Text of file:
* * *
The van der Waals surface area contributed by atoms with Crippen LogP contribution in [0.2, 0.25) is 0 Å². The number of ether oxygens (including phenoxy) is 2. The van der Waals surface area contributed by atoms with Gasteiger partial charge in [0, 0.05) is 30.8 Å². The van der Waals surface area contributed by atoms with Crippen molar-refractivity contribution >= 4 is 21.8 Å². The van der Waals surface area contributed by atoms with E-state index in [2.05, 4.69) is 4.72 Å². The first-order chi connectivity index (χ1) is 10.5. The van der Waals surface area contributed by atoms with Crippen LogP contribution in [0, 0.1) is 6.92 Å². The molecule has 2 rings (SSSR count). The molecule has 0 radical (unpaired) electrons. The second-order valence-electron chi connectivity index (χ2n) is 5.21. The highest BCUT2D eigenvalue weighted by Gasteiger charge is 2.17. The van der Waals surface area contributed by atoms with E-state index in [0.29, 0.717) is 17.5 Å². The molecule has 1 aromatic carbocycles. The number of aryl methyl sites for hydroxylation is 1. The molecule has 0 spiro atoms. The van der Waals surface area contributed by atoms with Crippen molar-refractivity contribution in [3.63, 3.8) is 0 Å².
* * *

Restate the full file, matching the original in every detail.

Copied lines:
The van der Waals surface area contributed by atoms with Crippen LogP contribution in [0.2, 0.25) is 0 Å². The number of ether oxygens (including phenoxy) is 2. The van der Waals surface area contributed by atoms with Gasteiger partial charge in [0, 0.05) is 30.8 Å². The van der Waals surface area contributed by atoms with Crippen molar-refractivity contribution >= 4 is 21.8 Å². The van der Waals surface area contributed by atoms with E-state index in [2.05, 4.69) is 4.72 Å². The first-order chi connectivity index (χ1) is 10.5. The van der Waals surface area contributed by atoms with Crippen LogP contribution in [0, 0.1) is 6.92 Å². The molecule has 2 rings (SSSR count). The molecule has 0 radical (unpaired) electrons. The second-order valence-electron chi connectivity index (χ2n) is 5.21. The highest BCUT2D eigenvalue weighted by Gasteiger charge is 2.17. The van der Waals surface area contributed by atoms with E-state index in [0.29, 0.717) is 17.5 Å². The molecule has 1 aromatic carbocycles. The number of aryl methyl sites for hydroxylation is 1. The molecule has 0 spiro atoms. The van der Waals surface area contributed by atoms with Crippen molar-refractivity contribution in [3.63, 3.8) is 0 Å².